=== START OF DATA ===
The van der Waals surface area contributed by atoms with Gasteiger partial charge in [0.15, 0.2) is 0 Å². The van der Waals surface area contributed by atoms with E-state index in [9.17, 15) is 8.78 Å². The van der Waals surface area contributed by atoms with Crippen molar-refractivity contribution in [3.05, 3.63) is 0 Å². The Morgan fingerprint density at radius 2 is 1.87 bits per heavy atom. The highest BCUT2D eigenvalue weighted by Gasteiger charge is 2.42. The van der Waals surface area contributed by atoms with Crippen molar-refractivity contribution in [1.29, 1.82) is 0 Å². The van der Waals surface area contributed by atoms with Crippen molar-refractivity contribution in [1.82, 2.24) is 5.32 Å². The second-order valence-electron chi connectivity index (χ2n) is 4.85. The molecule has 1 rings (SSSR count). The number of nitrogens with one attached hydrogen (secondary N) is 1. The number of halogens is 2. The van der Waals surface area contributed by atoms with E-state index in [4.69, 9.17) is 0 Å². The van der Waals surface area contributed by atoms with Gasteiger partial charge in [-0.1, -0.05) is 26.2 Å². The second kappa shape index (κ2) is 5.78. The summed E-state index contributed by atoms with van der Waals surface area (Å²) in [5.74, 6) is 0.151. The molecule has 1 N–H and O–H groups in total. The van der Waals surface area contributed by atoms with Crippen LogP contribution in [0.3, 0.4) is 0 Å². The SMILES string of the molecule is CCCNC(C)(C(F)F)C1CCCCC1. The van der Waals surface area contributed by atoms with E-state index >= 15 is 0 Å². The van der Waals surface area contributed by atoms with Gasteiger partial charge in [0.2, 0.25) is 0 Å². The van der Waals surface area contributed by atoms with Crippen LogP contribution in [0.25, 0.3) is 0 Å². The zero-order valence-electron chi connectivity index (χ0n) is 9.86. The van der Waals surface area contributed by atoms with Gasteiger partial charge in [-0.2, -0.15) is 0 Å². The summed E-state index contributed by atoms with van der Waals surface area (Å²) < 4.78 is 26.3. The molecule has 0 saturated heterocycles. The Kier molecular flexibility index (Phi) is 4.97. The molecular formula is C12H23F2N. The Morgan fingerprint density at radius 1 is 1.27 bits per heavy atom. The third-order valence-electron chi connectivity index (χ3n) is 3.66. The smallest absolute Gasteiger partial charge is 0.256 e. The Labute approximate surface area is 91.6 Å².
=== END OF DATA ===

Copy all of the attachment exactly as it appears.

The van der Waals surface area contributed by atoms with Gasteiger partial charge in [0.15, 0.2) is 0 Å². The van der Waals surface area contributed by atoms with E-state index in [9.17, 15) is 8.78 Å². The van der Waals surface area contributed by atoms with Crippen molar-refractivity contribution in [3.05, 3.63) is 0 Å². The Morgan fingerprint density at radius 2 is 1.87 bits per heavy atom. The highest BCUT2D eigenvalue weighted by Gasteiger charge is 2.42. The van der Waals surface area contributed by atoms with Crippen molar-refractivity contribution in [1.29, 1.82) is 0 Å². The van der Waals surface area contributed by atoms with Crippen molar-refractivity contribution in [1.82, 2.24) is 5.32 Å². The second-order valence-electron chi connectivity index (χ2n) is 4.85. The molecule has 1 rings (SSSR count). The number of nitrogens with one attached hydrogen (secondary N) is 1. The number of halogens is 2. The van der Waals surface area contributed by atoms with E-state index in [4.69, 9.17) is 0 Å². The van der Waals surface area contributed by atoms with Gasteiger partial charge in [-0.1, -0.05) is 26.2 Å². The second kappa shape index (κ2) is 5.78. The summed E-state index contributed by atoms with van der Waals surface area (Å²) in [5.74, 6) is 0.151. The molecule has 1 N–H and O–H groups in total. The van der Waals surface area contributed by atoms with Crippen LogP contribution in [0.3, 0.4) is 0 Å². The SMILES string of the molecule is CCCNC(C)(C(F)F)C1CCCCC1. The van der Waals surface area contributed by atoms with E-state index >= 15 is 0 Å². The van der Waals surface area contributed by atoms with Gasteiger partial charge in [0.2, 0.25) is 0 Å². The van der Waals surface area contributed by atoms with Crippen LogP contribution in [0.25, 0.3) is 0 Å². The zero-order valence-electron chi connectivity index (χ0n) is 9.86. The van der Waals surface area contributed by atoms with Gasteiger partial charge in [-0.2, -0.15) is 0 Å². The summed E-state index contributed by atoms with van der Waals surface area (Å²) < 4.78 is 26.3. The molecule has 0 saturated heterocycles. The Kier molecular flexibility index (Phi) is 4.97. The molecular formula is C12H23F2N. The Morgan fingerprint density at radius 1 is 1.27 bits per heavy atom. The third-order valence-electron chi connectivity index (χ3n) is 3.66. The smallest absolute Gasteiger partial charge is 0.256 e. The Labute approximate surface area is 91.6 Å².